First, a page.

What to listen for: A Red flag is that the applicant will create and launch a product without feedback from end-users or adhering to business goals. A lack of usability testing and user feedback can result in poor design decisions.
7. What qualities characterize a strong design team?
How to answer: Emphasize the importance of communication, dependability, cooperative brainstorming, efficient use of time, and constructive feedback on a product design team. Illustrate through a team you’ve been on and how these traits led you to a great product.
What to listen for: The response must prove that the applicant can work with other team members on a collaborative project rather than only autonomously. It also sheds light on the applicant’s soft skills and interpersonal self-awareness.
8. How do you approach new projects?
How to answer: Show that you take a multi-faceted approach to defining a problem thoroughly before taking action.
What to listen for: This can tell you a lot about a designer’s concern for research, road mapping, journey maps, data analysis, and user personas and pain points. Look for evidence of good design thinking.
9. What’s one project from your portfolio that exemplifies your entire approach to product design?
How to answer: Whichever case study you share, ensure it covers the entire product design process. This includes addressing a specific problem, performing competitor and user research, brainstorming, wireframes, prototype development, a/b testing, iteration improvements, and post-launch revisions.
What to listen for: This question can reveal where a candidate excels and where they lack experience in the design process. You’ll learn where the applicant may struggle when creating your products.
10. How have you grown as a designer in the past year?
How to answer: Prove that you have a growth mindset and are always seeking ways to hone your skills, whether on a technical level through ongoing education and certifications or on a conceptual level through experiences and realizations.
What to listen for: Make sure the candidate is actively making strides to pursue professional development opportunities and learning from their experiences.
11. How is designing a digital product different than designing a physical one?
How to answer: Show that digital and physical goods have varying user benefits based on their functionality. Identify the advantages and shortcomings of digital product design and explain cases in which digital products may better suit customers than physical products.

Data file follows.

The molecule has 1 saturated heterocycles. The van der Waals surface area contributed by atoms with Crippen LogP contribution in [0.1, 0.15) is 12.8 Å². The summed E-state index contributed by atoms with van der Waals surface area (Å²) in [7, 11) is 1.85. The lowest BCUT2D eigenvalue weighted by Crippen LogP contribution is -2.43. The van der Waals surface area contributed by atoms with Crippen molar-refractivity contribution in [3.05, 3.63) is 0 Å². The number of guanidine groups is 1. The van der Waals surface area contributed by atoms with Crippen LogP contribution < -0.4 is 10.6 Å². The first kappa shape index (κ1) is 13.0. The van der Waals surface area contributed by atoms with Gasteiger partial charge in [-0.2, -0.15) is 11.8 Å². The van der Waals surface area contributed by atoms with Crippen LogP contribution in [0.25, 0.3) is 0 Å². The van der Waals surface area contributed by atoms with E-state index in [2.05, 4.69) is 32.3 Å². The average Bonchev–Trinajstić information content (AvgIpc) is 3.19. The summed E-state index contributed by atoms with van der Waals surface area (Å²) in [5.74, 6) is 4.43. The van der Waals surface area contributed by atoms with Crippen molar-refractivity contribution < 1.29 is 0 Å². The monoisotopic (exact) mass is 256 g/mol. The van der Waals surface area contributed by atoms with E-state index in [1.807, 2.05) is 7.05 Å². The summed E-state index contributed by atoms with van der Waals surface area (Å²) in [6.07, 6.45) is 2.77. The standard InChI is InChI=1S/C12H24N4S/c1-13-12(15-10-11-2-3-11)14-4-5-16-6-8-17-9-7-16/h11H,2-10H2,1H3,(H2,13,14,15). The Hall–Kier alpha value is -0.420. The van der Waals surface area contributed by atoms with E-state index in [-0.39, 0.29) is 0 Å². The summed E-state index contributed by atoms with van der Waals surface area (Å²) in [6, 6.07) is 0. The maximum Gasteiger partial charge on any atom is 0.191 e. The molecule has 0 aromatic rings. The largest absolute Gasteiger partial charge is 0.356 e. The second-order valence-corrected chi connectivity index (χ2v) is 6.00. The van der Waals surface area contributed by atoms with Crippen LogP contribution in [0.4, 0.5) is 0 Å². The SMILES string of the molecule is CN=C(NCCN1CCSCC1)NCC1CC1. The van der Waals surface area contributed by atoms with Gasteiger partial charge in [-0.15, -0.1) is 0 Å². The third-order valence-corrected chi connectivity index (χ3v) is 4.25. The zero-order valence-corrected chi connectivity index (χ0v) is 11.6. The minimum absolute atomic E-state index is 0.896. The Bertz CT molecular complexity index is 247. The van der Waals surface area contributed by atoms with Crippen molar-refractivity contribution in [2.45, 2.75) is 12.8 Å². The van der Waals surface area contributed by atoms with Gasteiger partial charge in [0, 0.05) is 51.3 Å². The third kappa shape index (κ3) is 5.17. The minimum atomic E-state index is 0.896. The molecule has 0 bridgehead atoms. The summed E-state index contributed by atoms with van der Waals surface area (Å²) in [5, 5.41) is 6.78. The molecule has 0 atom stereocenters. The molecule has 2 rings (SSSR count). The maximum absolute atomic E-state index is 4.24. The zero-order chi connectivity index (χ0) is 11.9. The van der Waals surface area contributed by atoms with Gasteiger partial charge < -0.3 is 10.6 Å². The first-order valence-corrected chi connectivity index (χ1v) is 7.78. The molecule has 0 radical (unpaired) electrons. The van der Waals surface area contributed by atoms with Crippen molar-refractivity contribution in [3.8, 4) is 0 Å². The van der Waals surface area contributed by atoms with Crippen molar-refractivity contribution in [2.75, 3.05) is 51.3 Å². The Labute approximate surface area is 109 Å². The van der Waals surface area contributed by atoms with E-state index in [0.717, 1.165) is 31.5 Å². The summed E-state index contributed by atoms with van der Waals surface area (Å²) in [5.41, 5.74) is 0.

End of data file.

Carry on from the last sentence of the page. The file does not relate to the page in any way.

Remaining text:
What to listen for: The respondent should see the difference between physical and digital goods in terms of their advantages in meeting certain customer needs. They should also recognize how each form can impact a company’s budget and operations.
12. What is the difference between product design and industrial design?
How to answer: Show that you understand your industry by explaining these differences. In general, industrial design focuses on mass production for wide markets, while product design focuses on creating unique products for specific demographics.
What to listen for: The applicant’s response should reveal their awareness of the intricacies of product design. They should see the design process as multi-faceted and user-focused rather than streamlined, efficient product generation. Quality should matter more than quantity.
13. What’s your view on making tradeoffs between visual design and usability?
How to answer: Make the interviewer aware that you recognize the importance of functionality over visual appeal to end-users. Show that you recognize how important operation is in interaction design over mere appearance.
What to listen for: The applicant should be realistic in understanding the give and take that needs to occur in the UX design process. Designers should strive to make a product that meets customers’ needs — not just looks pretty.
14. What’s the difference between a product owner and a product manager?
How to answer: Prove that you know the difference between these roles based on their responsibilities in conceptualizing, producing, and maintaining a product. Explain how both leaders work together to produce quality goods based on their individual duties.
What to listen for: The respondent should prove that they see clear differences between a product owner vs. product manager and not confuse the roles. It’s very important that designers understand how job titles translate to specific, actionable duties.
15. Where do you see your career going in the next 5 years?
How to answer: Prove that you have a clear sense of how you want to develop your skills and portfolio to achieve target job roles or contracts in the future. Avoid giving the impression that you’re only looking at the short term.
What to listen for: If you’re hiring a freelance designer, their path will extend beyond the temporary period they spend working for your company. Listen to how the applicant plans to use this experience to develop his or her career over the long term.
How MVP Match Can Help
MVP Match is here to help you find product designer jobs that use your design skills. We connect IT professionals with small businesses and startups who need assistance launching new products or completing short-term projects. Apply to join our freelance network today!
Companies seeking to contract skilled project design freelancers should also contact MVP Match. We’ll provide you with top-notch prospects from our pool of candidates.